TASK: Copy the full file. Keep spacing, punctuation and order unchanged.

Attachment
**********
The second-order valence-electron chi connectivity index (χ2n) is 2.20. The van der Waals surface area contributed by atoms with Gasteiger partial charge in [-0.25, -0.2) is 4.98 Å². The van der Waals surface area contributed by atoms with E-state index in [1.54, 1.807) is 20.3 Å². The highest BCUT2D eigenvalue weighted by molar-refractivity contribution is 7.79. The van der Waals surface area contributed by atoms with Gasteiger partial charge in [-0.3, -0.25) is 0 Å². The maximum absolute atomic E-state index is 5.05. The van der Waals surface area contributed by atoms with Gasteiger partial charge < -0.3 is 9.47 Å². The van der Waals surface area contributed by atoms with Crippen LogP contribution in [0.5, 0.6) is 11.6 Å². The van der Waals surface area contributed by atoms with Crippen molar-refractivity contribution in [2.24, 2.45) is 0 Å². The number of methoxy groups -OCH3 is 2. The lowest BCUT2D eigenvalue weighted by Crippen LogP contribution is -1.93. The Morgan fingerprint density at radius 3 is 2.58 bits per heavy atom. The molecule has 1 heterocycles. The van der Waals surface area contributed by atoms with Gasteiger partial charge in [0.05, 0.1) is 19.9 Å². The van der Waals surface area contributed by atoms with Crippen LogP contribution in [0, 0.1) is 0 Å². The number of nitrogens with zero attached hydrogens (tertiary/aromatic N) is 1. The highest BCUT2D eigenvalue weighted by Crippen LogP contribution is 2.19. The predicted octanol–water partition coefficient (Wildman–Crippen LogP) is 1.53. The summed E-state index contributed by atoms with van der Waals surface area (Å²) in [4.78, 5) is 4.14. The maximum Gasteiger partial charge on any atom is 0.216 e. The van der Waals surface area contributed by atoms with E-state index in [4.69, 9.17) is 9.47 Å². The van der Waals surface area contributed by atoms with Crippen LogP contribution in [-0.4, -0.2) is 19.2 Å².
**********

The second-order valence-electron chi connectivity index (χ2n) is 2.20. The van der Waals surface area contributed by atoms with Gasteiger partial charge in [-0.25, -0.2) is 4.98 Å². The van der Waals surface area contributed by atoms with E-state index in [1.54, 1.807) is 20.3 Å². The highest BCUT2D eigenvalue weighted by molar-refractivity contribution is 7.79. The van der Waals surface area contributed by atoms with Gasteiger partial charge in [-0.3, -0.25) is 0 Å². The maximum absolute atomic E-state index is 5.05. The van der Waals surface area contributed by atoms with Gasteiger partial charge < -0.3 is 9.47 Å². The van der Waals surface area contributed by atoms with Crippen LogP contribution in [0.5, 0.6) is 11.6 Å². The van der Waals surface area contributed by atoms with Crippen molar-refractivity contribution in [2.24, 2.45) is 0 Å². The number of methoxy groups -OCH3 is 2. The lowest BCUT2D eigenvalue weighted by Crippen LogP contribution is -1.93. The Morgan fingerprint density at radius 3 is 2.58 bits per heavy atom. The molecule has 1 heterocycles. The van der Waals surface area contributed by atoms with Gasteiger partial charge in [0.05, 0.1) is 19.9 Å². The van der Waals surface area contributed by atoms with Crippen LogP contribution in [0, 0.1) is 0 Å². The number of nitrogens with zero attached hydrogens (tertiary/aromatic N) is 1. The highest BCUT2D eigenvalue weighted by Crippen LogP contribution is 2.19. The predicted octanol–water partition coefficient (Wildman–Crippen LogP) is 1.53. The summed E-state index contributed by atoms with van der Waals surface area (Å²) in [4.78, 5) is 4.14. The maximum Gasteiger partial charge on any atom is 0.216 e. The van der Waals surface area contributed by atoms with E-state index in [4.69, 9.17) is 9.47 Å². The van der Waals surface area contributed by atoms with Crippen LogP contribution in [-0.4, -0.2) is 19.2 Å².